Michael Gove is a man in a hurry. Such has been the pace and breadth of his reforms to the schools system that those affected have often barely had time to take stock before he has moved on. Such an approach has not been without political bumps, but the education secretary is admired within his party as someone who gets things done.
Of course, so vigorous a shake-up of schools and the curriculum also affects higher education, and one area in which Gove’s reforming zeal has strayed across the divide is in teacher training, which is of huge importance (not least financially) to the universities involved.
The government wants the emphasis in teacher training to move away from universities and into schools via schemes such as School Direct.
The implication for education departments, and for the universities in which they sit, are assessed in our feature this week.
‘Are we saying that this doesn’t require university engagement?’ one v-c asks. ‘What will happen to the child and the quality of his or her education?’
John Furlong, professor of educational studies at the University of Oxford, argues that education as a discipline is in crisis: “From every quarter, it seems that the contribution of our universities to the field of education is being questioned and diluted.”
This reflects a wider feeling among universities that they are under siege in this area.
Take Ofsted’s inspection of teacher training, in which university provision has long won better ratings than that based in schools (under the 2008-12 Ofsted inspection framework, 46 per cent of all higher education provision was judged to be “outstanding”).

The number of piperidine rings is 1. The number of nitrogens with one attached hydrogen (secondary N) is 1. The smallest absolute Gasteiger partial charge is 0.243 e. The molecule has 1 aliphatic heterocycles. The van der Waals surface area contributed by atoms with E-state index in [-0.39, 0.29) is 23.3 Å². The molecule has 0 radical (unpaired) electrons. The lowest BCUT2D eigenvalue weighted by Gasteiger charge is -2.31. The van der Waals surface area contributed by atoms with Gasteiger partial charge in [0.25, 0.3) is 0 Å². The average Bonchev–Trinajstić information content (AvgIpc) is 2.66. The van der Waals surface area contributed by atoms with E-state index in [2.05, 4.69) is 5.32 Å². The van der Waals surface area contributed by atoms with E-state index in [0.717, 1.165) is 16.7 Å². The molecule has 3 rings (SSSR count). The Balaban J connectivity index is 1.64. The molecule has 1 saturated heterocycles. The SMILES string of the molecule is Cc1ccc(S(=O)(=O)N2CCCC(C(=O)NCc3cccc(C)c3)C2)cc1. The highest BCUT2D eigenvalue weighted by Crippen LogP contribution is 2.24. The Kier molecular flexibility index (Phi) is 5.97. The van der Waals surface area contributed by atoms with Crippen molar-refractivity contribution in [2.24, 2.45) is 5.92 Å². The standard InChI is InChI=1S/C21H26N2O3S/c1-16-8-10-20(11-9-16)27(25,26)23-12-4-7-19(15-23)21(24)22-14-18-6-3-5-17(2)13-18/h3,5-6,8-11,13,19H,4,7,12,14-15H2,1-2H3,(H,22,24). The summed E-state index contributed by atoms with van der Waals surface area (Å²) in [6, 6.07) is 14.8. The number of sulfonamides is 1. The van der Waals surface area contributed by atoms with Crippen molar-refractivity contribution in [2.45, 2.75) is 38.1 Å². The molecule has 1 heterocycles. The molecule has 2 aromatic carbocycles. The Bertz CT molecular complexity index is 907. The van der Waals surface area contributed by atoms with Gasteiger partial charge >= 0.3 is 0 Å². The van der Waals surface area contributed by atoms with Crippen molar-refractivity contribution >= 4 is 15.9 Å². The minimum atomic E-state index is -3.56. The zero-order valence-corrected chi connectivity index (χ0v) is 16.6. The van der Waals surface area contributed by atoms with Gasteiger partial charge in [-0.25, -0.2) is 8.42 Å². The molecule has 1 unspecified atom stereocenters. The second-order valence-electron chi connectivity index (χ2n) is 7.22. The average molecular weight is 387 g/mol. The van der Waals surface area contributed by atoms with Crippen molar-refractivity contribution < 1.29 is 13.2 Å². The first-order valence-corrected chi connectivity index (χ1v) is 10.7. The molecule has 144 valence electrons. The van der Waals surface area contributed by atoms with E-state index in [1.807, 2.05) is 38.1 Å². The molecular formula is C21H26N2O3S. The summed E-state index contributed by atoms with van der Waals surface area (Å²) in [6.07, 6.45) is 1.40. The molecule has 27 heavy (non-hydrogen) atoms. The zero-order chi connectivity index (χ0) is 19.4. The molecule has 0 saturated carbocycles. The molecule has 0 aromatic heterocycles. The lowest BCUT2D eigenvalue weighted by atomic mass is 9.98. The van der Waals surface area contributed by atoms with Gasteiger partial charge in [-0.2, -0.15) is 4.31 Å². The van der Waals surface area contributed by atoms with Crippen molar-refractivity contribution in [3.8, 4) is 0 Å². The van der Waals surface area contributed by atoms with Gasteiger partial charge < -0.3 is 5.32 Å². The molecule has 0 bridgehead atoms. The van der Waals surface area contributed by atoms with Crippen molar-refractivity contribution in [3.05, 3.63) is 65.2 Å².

The framework has now changed, and while it is still early days, large providers fear that they will be less likely to secure an “outstanding” rating under the new regime. This matters because Ofsted judgements relate directly to the allocations institutions will receive.
None of this means that universities have suddenly got worse at training teachers, but such changes are adding to the fraught atmosphere within education departments. One gets a sense of the climate from the story (perhaps apocryphal) about the head of one department that was inspected and found no longer to be “outstanding”. She objected to the inspectors on the grounds that her department was at least as good as the one at the university up the road, which still had “outstanding” status.
“Don’t worry,” came the reply, “it soon won’t.”
One vice-chancellor observes that it may be in Gove’s interest for there to be fewer “outstanding” university providers of initial teacher training because this will both release places to and push providers towards School Direct - the employment-based alternative preferred by the Department for Education.
“Any higher education institution judged to be ‘good’ is scheduled to lose 50 per cent of its allocation by 2014-15; any judged to be ‘adequate’ could lose their entire provision,” says the vice-chancellor (adding that they would rather not be identified lest their university be rewarded with a kicking).
The implications are potentially profound: “Are we saying that the training of teachers doesn’t require university engagement or, at best, universities playing [only] a minor role?” the vice-chancellor asks. “And crucially, what will happen to the child and the quality of his or her education? We simply do not know, but we do know that they only go through the educative process in school once.”